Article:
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My Vista 64 installation is to drive C, a 150 GB hard drive. I also have a 1.5 TB drive D. My C drive has 12.3 GB free. I don't know what's using up all the space. There's almost 83 GB !!! unaccounted for.

As per this question and this question, I downloaded WinDirStat and SpaceMonger. WinDirStat, once I found the right options, tells me there's 82.9 GB of . SpaceMonger, which has a particularly nice display of the data, tells me there's 82.3 GB "Unscanned", with 2 unscannable folders.

Where do I turn now? Both tools roughly agree there's a large amount of data on my drive, but neither seem to be able to tell me what.

I've tried the standard approach; disk cleanup, remove hibernation file, set the virtual memory to the D drive instead of the C drive.

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If you click on the . in WinDirStat and choose properties, what happens? –  JP Alioto Aug 14 '09 at 1:40
    
Can you post a screenshot from WinDirStat? –  Jared Harley Aug 14 '09 at 1:42

4 Answers 4

up vote 15 down vote accepted

It could be the System Restore service (and previous versions) eating that space up. Those are stored in the hidden \System Volume Information folder in the root of the drive. If you open an administrative command prompt window you can view the usage of System Restore/Previous versions by issuing and reading the following command

C:\Windows\System32> vssadmin list shadowstorage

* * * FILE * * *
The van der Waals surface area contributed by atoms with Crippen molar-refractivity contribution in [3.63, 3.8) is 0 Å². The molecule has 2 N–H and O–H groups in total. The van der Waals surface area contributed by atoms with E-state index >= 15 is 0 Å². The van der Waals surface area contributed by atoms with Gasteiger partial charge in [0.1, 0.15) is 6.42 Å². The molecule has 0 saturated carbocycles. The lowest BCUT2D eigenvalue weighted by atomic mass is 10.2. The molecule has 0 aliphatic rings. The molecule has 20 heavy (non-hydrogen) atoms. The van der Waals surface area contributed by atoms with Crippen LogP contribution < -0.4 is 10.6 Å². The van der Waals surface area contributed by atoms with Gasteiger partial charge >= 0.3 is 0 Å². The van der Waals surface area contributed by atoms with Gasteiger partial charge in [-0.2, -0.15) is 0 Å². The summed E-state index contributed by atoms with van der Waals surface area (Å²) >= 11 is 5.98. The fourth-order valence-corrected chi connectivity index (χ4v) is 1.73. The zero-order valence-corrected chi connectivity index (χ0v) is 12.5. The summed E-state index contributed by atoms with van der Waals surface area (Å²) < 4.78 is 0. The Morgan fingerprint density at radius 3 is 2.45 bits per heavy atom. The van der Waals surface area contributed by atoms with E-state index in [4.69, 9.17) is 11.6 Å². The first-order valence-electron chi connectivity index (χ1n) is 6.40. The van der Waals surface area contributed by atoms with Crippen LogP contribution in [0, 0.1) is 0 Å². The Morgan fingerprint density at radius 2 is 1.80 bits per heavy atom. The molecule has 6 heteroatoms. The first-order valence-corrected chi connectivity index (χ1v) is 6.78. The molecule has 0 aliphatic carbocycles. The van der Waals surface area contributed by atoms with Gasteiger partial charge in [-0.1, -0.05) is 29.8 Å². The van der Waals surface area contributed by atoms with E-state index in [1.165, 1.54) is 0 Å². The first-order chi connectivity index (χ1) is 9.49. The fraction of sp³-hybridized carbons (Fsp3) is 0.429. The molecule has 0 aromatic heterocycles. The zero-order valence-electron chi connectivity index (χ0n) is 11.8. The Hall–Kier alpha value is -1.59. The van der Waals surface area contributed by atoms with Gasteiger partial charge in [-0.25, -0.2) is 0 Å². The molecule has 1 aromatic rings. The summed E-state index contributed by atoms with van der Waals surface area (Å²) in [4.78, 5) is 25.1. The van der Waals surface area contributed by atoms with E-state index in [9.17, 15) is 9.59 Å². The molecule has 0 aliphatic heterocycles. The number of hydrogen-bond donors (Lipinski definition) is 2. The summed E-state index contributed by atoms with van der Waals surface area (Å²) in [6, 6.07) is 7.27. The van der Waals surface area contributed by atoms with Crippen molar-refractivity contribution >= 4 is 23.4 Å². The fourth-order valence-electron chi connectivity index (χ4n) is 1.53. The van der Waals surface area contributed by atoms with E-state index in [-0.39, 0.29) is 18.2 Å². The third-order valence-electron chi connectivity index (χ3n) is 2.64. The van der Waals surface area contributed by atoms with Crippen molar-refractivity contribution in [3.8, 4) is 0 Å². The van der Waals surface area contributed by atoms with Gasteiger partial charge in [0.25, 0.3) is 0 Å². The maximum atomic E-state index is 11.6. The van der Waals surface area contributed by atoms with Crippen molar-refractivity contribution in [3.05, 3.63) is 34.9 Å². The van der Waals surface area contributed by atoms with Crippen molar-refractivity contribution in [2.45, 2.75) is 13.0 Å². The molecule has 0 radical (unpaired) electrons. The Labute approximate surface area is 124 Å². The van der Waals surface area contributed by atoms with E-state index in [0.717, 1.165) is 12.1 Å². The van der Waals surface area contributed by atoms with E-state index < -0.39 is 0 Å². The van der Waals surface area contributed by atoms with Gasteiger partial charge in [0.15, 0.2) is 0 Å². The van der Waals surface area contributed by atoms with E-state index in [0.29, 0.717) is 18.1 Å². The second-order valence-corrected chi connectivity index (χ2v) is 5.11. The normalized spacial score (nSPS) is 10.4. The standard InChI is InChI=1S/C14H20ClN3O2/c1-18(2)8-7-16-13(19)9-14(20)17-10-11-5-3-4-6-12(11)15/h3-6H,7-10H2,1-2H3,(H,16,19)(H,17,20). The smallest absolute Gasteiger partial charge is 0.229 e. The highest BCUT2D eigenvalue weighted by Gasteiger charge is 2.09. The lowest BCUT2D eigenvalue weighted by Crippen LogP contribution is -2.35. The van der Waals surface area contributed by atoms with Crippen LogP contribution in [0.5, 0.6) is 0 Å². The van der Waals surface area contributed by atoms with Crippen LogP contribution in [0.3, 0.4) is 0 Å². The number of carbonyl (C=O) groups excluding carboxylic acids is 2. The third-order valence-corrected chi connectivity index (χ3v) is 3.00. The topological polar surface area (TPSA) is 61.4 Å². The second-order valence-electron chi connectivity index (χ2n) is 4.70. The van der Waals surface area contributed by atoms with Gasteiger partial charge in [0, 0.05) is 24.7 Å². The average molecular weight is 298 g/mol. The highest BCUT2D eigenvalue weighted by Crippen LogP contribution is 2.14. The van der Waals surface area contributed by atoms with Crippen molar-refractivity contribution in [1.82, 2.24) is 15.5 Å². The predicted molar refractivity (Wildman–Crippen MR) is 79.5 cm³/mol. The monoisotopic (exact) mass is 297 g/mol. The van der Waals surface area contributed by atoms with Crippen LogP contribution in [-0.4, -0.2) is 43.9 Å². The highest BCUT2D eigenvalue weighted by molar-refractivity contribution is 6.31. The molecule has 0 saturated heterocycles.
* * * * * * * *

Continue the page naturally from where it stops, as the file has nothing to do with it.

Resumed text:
(program output follows)
....
For Volume (C:)\\?\Volume{some-guid}
Used Shadow Copy Storage: 5.317 GB (3%)
Allocated Shadow Copy Storage space: 5.806 (3%)
Maximum Shadow Copy Storage space: 7.448 (5%)

If you find that they're using a large amount of storage you can issue the command vssadmin Delete Shadows /For=C: /Oldest to delete the oldest shadow copy.

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You hit the answer right on the nose! Presumably this is caused by my use of the excellent Rebit backup software, though this is a very nasty side-effect. Thank you. –  ChrisInEdmonton Aug 14 '09 at 2:29
    
Joshua's answer solved my very similar problem, and I haven't used Rebit. –  Tommy Herbert Aug 19 '09 at 20:06

Joshua's answer is probably the most likely, but have you ever used Offline Files on this computer?

The client side cache (CSC) may not properly empty, even if offline files is disabled.

You'll want to delete the contents of %systemroot%\csc to clear it up (or at the very least, verify that this is the information that is taking up the space.

MS KB article on the CSC.

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I haven't, but thank you for bringing it up in case anyone else runs into the problem. –  ChrisInEdmonton Aug 14 '09 at 2:29

You could alternatively try JDiskReport to analyse your disk.

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I like SequoiaView. It lets you drill down into directory structures to see what's using the disk space.

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